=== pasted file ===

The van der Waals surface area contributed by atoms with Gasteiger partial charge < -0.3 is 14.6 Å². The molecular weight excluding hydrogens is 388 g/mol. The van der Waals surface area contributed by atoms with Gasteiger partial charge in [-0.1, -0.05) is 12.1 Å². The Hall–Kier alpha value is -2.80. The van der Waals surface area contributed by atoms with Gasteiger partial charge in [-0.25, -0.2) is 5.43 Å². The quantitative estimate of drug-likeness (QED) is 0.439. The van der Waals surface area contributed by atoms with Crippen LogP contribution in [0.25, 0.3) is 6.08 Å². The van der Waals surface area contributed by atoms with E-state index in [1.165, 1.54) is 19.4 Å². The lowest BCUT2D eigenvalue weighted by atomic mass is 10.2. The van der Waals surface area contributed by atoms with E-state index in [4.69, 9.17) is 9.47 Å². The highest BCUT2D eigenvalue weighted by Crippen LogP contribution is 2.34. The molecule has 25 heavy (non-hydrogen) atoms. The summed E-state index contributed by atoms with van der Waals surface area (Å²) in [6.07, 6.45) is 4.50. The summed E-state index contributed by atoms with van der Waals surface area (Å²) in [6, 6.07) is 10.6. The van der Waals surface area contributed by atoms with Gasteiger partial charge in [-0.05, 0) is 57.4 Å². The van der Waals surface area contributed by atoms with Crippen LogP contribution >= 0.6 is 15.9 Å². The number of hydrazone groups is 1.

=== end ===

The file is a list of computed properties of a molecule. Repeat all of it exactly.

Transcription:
The van der Waals surface area contributed by atoms with Gasteiger partial charge < -0.3 is 14.6 Å². The molecular weight excluding hydrogens is 388 g/mol. The van der Waals surface area contributed by atoms with Gasteiger partial charge in [-0.1, -0.05) is 12.1 Å². The Hall–Kier alpha value is -2.80. The van der Waals surface area contributed by atoms with Gasteiger partial charge in [-0.25, -0.2) is 5.43 Å². The quantitative estimate of drug-likeness (QED) is 0.439. The van der Waals surface area contributed by atoms with Crippen LogP contribution in [0.25, 0.3) is 6.08 Å². The van der Waals surface area contributed by atoms with E-state index in [1.165, 1.54) is 19.4 Å². The lowest BCUT2D eigenvalue weighted by atomic mass is 10.2. The van der Waals surface area contributed by atoms with E-state index in [4.69, 9.17) is 9.47 Å². The highest BCUT2D eigenvalue weighted by Crippen LogP contribution is 2.34. The molecule has 25 heavy (non-hydrogen) atoms. The summed E-state index contributed by atoms with van der Waals surface area (Å²) in [6.07, 6.45) is 4.50. The summed E-state index contributed by atoms with van der Waals surface area (Å²) in [6, 6.07) is 10.6. The van der Waals surface area contributed by atoms with Gasteiger partial charge in [-0.05, 0) is 57.4 Å². The van der Waals surface area contributed by atoms with Crippen LogP contribution >= 0.6 is 15.9 Å². The number of hydrazone groups is 1.